Giorgos Chronàs, two Poems

Giorgos Chronàs, two Poems

Posted May 10th, 2008 by webmaster



translated by Giannis Goumas





I saw your death notice

pasted on an electric pole.

No relations mourned for you: you never had any.

Neither brother or sister nor children, I knew that.

A neighbour will undertake the costs, you had said:

I've taken care of everything.

I remember you walking under the trees

outside the Water Board.

Once you bent down to pat a stray dog

- who knows what fate has in store for us?

You hurried to catch the tram to the seaside

where you swam to a great depth: a true-born risker.


Windy August, and dust covers the street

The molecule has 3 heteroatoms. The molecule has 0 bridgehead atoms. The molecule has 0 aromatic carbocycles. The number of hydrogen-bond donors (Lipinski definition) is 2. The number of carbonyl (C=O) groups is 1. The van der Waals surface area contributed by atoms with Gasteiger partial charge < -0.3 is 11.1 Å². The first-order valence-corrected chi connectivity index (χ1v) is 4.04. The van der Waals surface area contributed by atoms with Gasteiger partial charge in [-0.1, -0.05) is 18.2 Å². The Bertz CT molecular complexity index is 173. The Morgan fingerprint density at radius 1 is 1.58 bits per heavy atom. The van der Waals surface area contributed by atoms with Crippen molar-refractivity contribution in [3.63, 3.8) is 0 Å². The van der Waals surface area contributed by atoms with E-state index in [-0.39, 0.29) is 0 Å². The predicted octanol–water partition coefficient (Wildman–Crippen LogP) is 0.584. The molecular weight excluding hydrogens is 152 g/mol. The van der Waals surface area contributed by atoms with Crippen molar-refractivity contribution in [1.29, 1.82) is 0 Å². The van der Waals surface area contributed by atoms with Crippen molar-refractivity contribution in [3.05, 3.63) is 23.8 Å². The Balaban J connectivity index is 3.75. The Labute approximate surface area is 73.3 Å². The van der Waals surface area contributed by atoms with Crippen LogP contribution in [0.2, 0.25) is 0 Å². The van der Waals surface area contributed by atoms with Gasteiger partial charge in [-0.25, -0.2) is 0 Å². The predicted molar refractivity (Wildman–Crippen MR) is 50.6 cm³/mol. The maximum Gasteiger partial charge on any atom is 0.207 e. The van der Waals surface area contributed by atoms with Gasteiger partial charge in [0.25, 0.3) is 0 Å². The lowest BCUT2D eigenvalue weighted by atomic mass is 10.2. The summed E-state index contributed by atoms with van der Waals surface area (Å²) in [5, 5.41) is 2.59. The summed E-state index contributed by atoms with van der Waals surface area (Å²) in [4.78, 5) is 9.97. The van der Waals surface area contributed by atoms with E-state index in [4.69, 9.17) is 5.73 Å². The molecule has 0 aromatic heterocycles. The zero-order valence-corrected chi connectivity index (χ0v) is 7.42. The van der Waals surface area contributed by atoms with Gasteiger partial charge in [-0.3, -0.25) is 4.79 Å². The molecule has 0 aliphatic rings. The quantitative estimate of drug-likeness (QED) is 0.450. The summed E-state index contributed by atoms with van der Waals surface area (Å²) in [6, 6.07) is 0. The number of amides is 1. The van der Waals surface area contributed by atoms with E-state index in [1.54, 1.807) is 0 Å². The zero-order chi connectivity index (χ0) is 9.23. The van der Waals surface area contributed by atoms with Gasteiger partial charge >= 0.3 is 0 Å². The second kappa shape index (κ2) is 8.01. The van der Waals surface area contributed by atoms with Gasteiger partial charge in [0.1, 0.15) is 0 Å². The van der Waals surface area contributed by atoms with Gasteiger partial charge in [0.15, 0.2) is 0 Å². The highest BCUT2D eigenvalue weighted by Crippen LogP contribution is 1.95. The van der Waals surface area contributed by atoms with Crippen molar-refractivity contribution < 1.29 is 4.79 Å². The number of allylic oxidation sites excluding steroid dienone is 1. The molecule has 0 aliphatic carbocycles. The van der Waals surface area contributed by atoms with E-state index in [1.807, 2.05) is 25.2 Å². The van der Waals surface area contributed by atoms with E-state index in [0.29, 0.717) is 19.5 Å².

which mourns in the solitude of summer.




He introduced me to his friend

- he collects empty cans of soft drinks

                        and beers, he said,

but at night, becaise he is ashamed to be seen

in the day; he sells them per kilo.

He lives with his mother. She in the room downstairs

and he walks up the wooden stairs to his room.

She doesn't see his hands, his feet wearing

                        white socks.

She is asleep when he starts work. When he turns in

she keeps quiet so as no to wake him.


If he hadn't told me de's a local

I'd have taken him for an Egyptian

who rowed desperately all day long

               on the Nile

to reach where?




Giorgos Chronas is poet, publisher and  founder of 

Odos Panos Magazine